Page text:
Cartoon 360 is a transmedia pitching event in Lille, France, which took place 2th-4th December 2019. During that time, 24 projects were pitched.
Animationweek presents a series of 4 short interviews of some interesting projects that grabbed our attention out of the 24 pitches presented. Here is part 1, an interview on Burnout Diary. We’ve heard about the project from Tünde Vollenbroek, a producer of the project.
Transmedia Projects: TV-Special / Social media project / Apps
Author: Maaike Hartjes
Producer: Tünde Vollenbroek (Studio Pupil, Netherlands), Dario van Vree (Studio Pupil, Netherlands) and Maaike Hartjes (Studio Pupil, Netherlands)
Target audience: Young adults and Adults
Interview with Tünde Vollenbroek
Animationweek (AW): Could you please explain the theme and summary of the story, in brief?
Tünde Vollenbroek: In the 25-minute animated TV-special Burnout Diary, we follow Maaike Hartjes as she navigates a year of living with burnout.
Summary of the story of the TV-special: Maaike is an illustrator, lover of tea, and a perfectionist. Her life is fun fun fun, but also busy busy busy. Maaike optimistically pulls through the many long working days and social engagements, thanks to an ‘inner voice’ that she affectionately calls her Little Dictator. But when Maaike gets a full-on panic attack, out of nowhere, her deepest fear becomes reality: she can no longer be perfect… During her year-long burnout that follows, Maaike goes on a personal quest with her Little Dictator, learning to accept that being ‘good enough’ really is good enough.
Background information on the theme: The problem of chronic stress (which can result into burnout) has a strong grip over our society, and so the big question of our time is: How can we (re)learn to accept our imperfections? Personal experience has taught Maaike, Dario and me that burnout can be a radical, life-changing experience. It’s impossible to find your way out of a breakdown like this without taking a hard look at yourself. And that’s anything but easy – it’s complex, strenuous, and very uncomfortable. With Burnout Diary we hope to provide viewers worldwide with solace and insight when dealing with this growing problem of our time.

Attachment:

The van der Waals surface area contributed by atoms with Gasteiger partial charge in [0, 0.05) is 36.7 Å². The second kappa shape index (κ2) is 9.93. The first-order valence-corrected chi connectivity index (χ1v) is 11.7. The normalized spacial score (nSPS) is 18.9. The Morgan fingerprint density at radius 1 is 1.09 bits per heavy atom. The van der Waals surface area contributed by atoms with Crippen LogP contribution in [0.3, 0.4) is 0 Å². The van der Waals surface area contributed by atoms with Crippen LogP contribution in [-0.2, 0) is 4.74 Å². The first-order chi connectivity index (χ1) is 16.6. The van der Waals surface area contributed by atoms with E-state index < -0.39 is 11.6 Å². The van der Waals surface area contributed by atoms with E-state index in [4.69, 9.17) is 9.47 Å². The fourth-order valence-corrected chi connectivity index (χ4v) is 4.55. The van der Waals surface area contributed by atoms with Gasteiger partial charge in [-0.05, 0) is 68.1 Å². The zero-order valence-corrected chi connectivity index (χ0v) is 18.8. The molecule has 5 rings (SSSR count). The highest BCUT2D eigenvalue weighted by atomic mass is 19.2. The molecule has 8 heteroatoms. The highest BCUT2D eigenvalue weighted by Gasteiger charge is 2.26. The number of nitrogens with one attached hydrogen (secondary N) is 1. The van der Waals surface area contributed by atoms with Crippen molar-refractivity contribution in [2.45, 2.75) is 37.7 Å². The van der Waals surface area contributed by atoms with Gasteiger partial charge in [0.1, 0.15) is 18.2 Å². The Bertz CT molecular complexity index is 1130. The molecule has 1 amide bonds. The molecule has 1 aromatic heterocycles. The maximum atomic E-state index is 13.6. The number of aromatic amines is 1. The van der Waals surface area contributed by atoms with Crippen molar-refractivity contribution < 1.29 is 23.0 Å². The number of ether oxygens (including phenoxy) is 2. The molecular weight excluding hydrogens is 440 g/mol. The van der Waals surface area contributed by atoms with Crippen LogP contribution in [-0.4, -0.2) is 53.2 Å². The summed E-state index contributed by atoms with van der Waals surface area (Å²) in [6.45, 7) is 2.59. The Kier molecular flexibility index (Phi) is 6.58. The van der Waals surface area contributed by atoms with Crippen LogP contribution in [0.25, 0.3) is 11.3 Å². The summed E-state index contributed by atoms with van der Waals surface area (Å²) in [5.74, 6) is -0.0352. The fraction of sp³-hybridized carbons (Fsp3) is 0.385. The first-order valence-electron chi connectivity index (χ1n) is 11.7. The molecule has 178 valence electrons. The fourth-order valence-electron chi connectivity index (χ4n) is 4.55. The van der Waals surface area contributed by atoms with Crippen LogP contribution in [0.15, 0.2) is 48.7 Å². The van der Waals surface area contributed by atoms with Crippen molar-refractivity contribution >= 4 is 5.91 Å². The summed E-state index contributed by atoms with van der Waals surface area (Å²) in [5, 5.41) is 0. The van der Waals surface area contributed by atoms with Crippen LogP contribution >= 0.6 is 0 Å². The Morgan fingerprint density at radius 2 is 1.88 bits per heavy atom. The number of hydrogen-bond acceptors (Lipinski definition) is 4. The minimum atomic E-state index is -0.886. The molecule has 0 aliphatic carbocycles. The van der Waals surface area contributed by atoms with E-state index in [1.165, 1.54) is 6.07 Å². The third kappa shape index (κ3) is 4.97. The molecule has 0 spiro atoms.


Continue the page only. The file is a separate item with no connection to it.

AW: The visuals of the animation are unique and impressive with many different textures and atmospheres. We would like to hear the story behind the visuals of the universe, such as where the inspiration for the visuals come from.
Tünde Vollenbroek: The visuals of the universe are based on Maaike Hartjes’ original graphic novel of the same title (Burnout Diary). That graphic novel is Maaike’s actual diary, which she made during her burn-out.
The film’s design is best described as tactile and digitally handcrafted, with collage elements at its core. Materials (like paint and markers) and textures express feelings in a very direct manner; by using their characteristics, and strengthening them through movement and story, we can do justice to the broad palette of emotions that burnout encompasses. Balancing out the detailed backgrounds are the simplified character designs; these create the distance and humor needed for the viewer to spend 25 minutes watching a film on a heavy theme like burnout. Overall we view the film’s design as a testament to the beauty of imperfection.
AW: How are you planning to reach the potential audience?
Tünde Vollenbroek: With the TV-special we’ll approach TV channels and streaming services. As for a transmedial strategy, we started with an idea of an Instagram channel with stress-relieving content, but now (also thanks to Cartoon 360) we have many more ideas that we’ll explore over the next couple of months. A burnout test, workshops, illustrated articles, web series – the possibilities to reach audiences nowadays are endless.